Three decades after the ADA’s passage, the story of mobility in Pittsburgh is still one of poorly maintained sidewalks, a lack of curb ramps, inaccessible sidewalk cafes and obstructive restaurant sandwich boards. Many rural and suburban communities lack sidewalks. Not to say that all sidewalks are in disrepair, or there are no curb ramps, because there are many, but many sidewalks are not wide enough to support sidewalk cafes or sandwich boards while maintaining accessibility.

Sidewalk cafés create accessibility issues for individuals with disabilities. Restaurant owners place tables farther out on the sidewalk than permitted under the ADA. Patrons move their chairs into the path of travel and leave them there. Waiters take orders standing in an accessible path. And it may only become a bigger issue as COVID-19 measures are encouraging more outdoor dining.

Competition for sidewalks with bikes, skateboards, food delivery robots, Segways and other electric personal assistive mobility devices also continue to be a concern for the disability community.

Addressing the remaining challenges to mobility in Pittsburgh requires advocacy and activism, as was needed for passing the ADA.

If you ride a bus or use a paratransit vehicle, you are often faced with illegally parked cars, delivery trucks and bike lanes that can create barriers to boarding or de-boarding vehicles.

Addressing the remaining challenges to mobility in Pittsburgh requires advocacy and activism, as was needed for passing the ADA. A lot of transportation decisions are made locally, so it is important that advocates stay connected to their transit providers.

Change often begins with a single person advocating for themselves or another individual. The individual’s advocacy can then lead to systemic change.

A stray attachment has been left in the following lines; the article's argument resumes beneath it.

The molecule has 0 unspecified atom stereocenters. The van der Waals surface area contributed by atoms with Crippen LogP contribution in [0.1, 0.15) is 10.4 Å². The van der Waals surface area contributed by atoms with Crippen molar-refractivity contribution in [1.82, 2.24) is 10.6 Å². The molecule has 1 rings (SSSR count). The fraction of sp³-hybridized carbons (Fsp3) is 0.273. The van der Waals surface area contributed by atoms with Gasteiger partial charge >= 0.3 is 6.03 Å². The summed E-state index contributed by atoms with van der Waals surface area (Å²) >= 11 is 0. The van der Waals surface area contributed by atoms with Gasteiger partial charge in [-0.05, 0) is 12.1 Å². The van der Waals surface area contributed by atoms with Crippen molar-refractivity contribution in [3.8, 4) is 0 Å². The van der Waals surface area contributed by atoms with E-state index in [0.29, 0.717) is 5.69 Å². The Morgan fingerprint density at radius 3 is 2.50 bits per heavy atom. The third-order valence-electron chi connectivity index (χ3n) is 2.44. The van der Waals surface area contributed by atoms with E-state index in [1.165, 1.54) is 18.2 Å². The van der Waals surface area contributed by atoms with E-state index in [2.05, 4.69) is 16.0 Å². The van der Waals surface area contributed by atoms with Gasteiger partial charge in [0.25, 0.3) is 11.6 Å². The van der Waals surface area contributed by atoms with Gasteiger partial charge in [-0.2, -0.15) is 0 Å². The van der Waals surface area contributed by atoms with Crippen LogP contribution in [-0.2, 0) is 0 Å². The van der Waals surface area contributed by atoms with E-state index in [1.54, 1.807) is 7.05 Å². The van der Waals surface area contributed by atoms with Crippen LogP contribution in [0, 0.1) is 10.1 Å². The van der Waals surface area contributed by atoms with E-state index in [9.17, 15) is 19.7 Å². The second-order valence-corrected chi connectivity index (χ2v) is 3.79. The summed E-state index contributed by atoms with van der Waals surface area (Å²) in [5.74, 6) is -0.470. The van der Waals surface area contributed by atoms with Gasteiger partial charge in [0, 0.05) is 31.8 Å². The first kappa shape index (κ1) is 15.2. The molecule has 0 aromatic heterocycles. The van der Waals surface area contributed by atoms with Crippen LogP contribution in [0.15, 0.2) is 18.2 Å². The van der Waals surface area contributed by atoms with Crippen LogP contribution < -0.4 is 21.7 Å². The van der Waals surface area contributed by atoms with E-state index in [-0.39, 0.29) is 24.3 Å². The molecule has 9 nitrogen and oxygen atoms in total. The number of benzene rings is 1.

The Pennsylvania Rural Shared Ride Program for People with Disabilities began with a small group of advocates. The ADA requires complementary paratransit be provided if there is a fixed bus route system — many rural communities do not have a fixed system, so there was a lack of affordable and accessible transportation in those communities. In 1995, a small group of people began to advocate for paratransit in rural communities. Their advocacy gained traction with support from the Pennsylvania disability community, including the Three Rivers Center for Independent Living and Tri-County Patriots for Independent Living.

It took 20 years, beginning with the Freedom Ride 95 event to advocate for accessible transportation, the Rolling Justice 2000 rallies and Philadelphia ADAPT’s protest at the Pennsylvania Department of Transportation [PennDOT], for a meeting with the state secretary of transportation and the creation of the PwD Rural Transportation pilot program in 2001.

Photograph of a blue Port Authority bus in a garage. On its side is a decal that says

A Port Authority of Allegheny County bus is wrapped in imagery celebrating the 30th anniversary of the Americans with Disabilities Act. (Courtesy of Port Authority of Allegheny County)

The pilot, which eight counties participated in at its onset, was successful and was later expanded as a program to 66 of Pennsylvania’s 67 counties. Philadelphia is not part of the program due to its existing fixed route and paratransit services. The last county added was Allegheny in 2013, which also required a fair amount of advocacy — not just with the state government but also with other advocates who were concerned about pulling funding from the counties that were already part of the program.

There is no substitute for a well-informed, dedicated, passionate and persistent advocate.

John L. Tague Jr. is a decades-long advocate for people with disabilities. He can be reached at jtaguejr@aol.com.